In some parts of Myanmar teachers and students regularly hide in the forest for days to attend school

In some parts of Myanmar teachers and students regularly hide in the forest for days to attend school


The Myanmar military has since last May retaliated against rising armed resistance in Karenni state with airstrikes and artillery fire, repeatedly targeting civilians and their homes and at times bombing displacement camps.

More than 170,000 people, or half of the state’s population, are now internally displaced, according to civil society groups.

Despite these adverse conditions, an education system run by the Karenni Education Department under an ethnic revolutionary organisation has expanded from 45 to 129 schools over the past year and is now serving more than 12,000 students, according to Maw Mimar, its director of border and IDP education.

She said that expanding needs have exceeded available resources, but that the schools are doing their best to adapt, including by teaching poems and songs where there are no schoolbooks and making their own tables and chairs out of bamboo.

The schools are also unable to provide a salary to teachers, who are mostly civil disobedience movement participants or recent graduates from Karenni community schools and ethnic colleges. Now, they are splitting their time between school and income-generating activities like farming and raising chickens and pigs, said Mimar.

On top of these challenges, facilities are limited. Some classes are running in former government schools the military can no longer access, and others are being taught in churches. However, many of these buildings are now housing IDPs, so 12 schools are running outdoors.

“We usually teach [students] under the trees or in nearby bamboo groves, where we think it’s safe,” said Mimar. “When it rains, we have to stop teaching.”

Communities in Chin State, which has seen intense fighting and military attacks since last April, were among the first to establish new school systems outside of the military administration last October. According to Salai Sucia*, a civil society worker involved in coordinating education initiatives in southern Chin State, more than 170 schools are now running in Mindat and Kanpetlet townships.

Educators at the new schools in Chin are using a hybrid curriculum that incorporates elements of the former government curriculum and lessons in students’ ethnic languages, said Salai Sucia.

But these new schools are facing immense challenges, many of them similar to those faced in Karenni State. “IDPs are staying in the school buildings, so we cannot teach there; we teach outside under temporary tents made of tarpaulin,” said Salai Cross Thang, education committee chairperson in Thantlang township. “Most of the teachers are young people, so they depend on their parents to do this volunteer work.”

The military has also systematically shut down the internet in embattled areas across the country, including in Chin State where most townships have lacked connectivity since September. A local media post from June shows educators in Mindat township participating in an online training from the top of a hill in order to get a signal, their phones propped up by stands of twigs.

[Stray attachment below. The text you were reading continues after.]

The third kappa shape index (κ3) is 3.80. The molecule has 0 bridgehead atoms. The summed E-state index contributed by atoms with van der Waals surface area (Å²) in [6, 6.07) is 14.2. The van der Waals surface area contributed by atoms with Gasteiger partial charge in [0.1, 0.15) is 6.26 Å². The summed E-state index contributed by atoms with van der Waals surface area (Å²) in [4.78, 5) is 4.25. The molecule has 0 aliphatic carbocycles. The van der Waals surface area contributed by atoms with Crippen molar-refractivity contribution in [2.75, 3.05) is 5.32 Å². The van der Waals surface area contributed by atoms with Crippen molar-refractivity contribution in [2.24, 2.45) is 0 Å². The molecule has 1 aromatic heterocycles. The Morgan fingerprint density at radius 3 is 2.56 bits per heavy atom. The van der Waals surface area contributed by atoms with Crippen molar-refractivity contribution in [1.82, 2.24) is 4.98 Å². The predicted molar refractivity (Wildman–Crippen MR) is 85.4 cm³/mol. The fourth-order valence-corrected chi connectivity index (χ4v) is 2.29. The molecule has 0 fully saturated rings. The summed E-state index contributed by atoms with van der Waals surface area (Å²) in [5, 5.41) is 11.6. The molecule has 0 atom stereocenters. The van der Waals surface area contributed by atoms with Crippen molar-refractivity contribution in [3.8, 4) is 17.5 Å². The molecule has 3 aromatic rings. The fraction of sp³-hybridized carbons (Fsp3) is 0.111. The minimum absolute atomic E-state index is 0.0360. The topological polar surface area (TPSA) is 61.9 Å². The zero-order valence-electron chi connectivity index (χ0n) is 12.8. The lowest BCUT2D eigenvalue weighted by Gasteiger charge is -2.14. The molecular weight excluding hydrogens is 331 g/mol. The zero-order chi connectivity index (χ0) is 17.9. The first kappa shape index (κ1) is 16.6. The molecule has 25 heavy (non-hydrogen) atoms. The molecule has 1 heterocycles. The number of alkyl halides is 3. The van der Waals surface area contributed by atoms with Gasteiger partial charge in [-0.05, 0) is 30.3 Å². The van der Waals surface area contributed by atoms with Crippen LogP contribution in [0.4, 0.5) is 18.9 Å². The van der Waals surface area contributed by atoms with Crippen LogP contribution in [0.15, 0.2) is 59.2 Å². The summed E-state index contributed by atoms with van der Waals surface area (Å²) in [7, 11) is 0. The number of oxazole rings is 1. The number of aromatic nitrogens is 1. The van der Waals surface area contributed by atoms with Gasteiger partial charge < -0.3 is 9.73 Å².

Myanmar’s northwestern Sagaing region has suffered intense violence over the past year, as the military responds to armed resistance in the region by systematically burning villages and killing resistance fighters and civilians alike. But even as the crisis continues, township education boards under the National Unity Government have opened hundreds of schools.

In Kani township, where 148 schools are now running, teachers and students regularly hide in the forest for days or weeks at a time. “We are often attacked by military forces, so we have to flee often, said Myat Moe*, a teacher. “It hinders the ability to catch up after two years of school closures.”

Still, she and other educators are trying to continue providing instruction as much as they can. “While we are fleeing, we cannot teach formally; we can only teach stories and poems to younger children. After the soldiers leave, sometimes we substitute the days that they missed,” said Myat Moe.

The need to earn an income has also shortened school hours in Kani, where not only teachers but also students are working – including Myat Moe’s 16-year-old niece Htin Htin*, who rolls cheroots. At 400 kyats ($0.22) per 100 cigars, she can earn around 50 cents for a half-day of work. It is just enough to buy two notebooks, whose cost has doubled since the coup. “Although I want to do classwork and homework, I cannot do much because I have to earn an income too,” said Htin Htin.

Htin Htin is also distracted by the war. “I don’t feel safe at school. It is worse when military helicopters or fighter jets fly very low,” she said. “We always worry that soldiers will burn our house when they attack our village, so whenever we run I need to pack my books and other valuable things.”

Still, Htin Htin is determined to continue studying. “I believe that I need to be educated to resist this kind of oppression,” she said.

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